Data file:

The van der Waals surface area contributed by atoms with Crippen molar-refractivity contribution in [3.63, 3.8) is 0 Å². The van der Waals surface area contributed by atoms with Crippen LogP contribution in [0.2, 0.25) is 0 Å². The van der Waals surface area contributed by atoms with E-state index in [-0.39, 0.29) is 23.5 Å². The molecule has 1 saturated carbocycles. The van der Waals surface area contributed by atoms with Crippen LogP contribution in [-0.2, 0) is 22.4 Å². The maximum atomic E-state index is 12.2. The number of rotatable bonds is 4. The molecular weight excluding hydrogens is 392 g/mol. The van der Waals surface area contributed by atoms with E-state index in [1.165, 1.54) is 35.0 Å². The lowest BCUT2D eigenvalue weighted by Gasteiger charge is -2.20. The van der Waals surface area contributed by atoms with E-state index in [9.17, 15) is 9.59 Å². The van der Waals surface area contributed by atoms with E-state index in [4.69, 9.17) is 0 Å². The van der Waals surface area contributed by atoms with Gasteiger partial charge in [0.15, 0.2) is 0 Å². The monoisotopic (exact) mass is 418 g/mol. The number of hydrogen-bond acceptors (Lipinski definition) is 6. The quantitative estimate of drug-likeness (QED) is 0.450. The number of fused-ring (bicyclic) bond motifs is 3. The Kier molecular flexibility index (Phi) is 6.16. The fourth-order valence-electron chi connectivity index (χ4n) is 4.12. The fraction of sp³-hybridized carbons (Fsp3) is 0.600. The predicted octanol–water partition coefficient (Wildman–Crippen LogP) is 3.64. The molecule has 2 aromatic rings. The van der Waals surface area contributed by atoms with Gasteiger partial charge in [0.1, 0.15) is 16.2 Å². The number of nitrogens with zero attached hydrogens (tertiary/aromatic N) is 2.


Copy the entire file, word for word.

The van der Waals surface area contributed by atoms with Crippen molar-refractivity contribution in [3.63, 3.8) is 0 Å². The van der Waals surface area contributed by atoms with Crippen LogP contribution in [0.2, 0.25) is 0 Å². The van der Waals surface area contributed by atoms with E-state index in [-0.39, 0.29) is 23.5 Å². The molecule has 1 saturated carbocycles. The van der Waals surface area contributed by atoms with Crippen LogP contribution in [-0.2, 0) is 22.4 Å². The maximum atomic E-state index is 12.2. The number of rotatable bonds is 4. The molecular weight excluding hydrogens is 392 g/mol. The van der Waals surface area contributed by atoms with E-state index in [1.165, 1.54) is 35.0 Å². The lowest BCUT2D eigenvalue weighted by Gasteiger charge is -2.20. The van der Waals surface area contributed by atoms with E-state index in [9.17, 15) is 9.59 Å². The van der Waals surface area contributed by atoms with E-state index in [4.69, 9.17) is 0 Å². The van der Waals surface area contributed by atoms with Gasteiger partial charge in [0.15, 0.2) is 0 Å². The monoisotopic (exact) mass is 418 g/mol. The number of hydrogen-bond acceptors (Lipinski definition) is 6. The quantitative estimate of drug-likeness (QED) is 0.450. The number of fused-ring (bicyclic) bond motifs is 3. The Kier molecular flexibility index (Phi) is 6.16. The fourth-order valence-electron chi connectivity index (χ4n) is 4.12. The fraction of sp³-hybridized carbons (Fsp3) is 0.600. The predicted octanol–water partition coefficient (Wildman–Crippen LogP) is 3.64. The molecule has 2 aromatic rings. The van der Waals surface area contributed by atoms with Gasteiger partial charge in [0.1, 0.15) is 16.2 Å². The number of nitrogens with zero attached hydrogens (tertiary/aromatic N) is 2.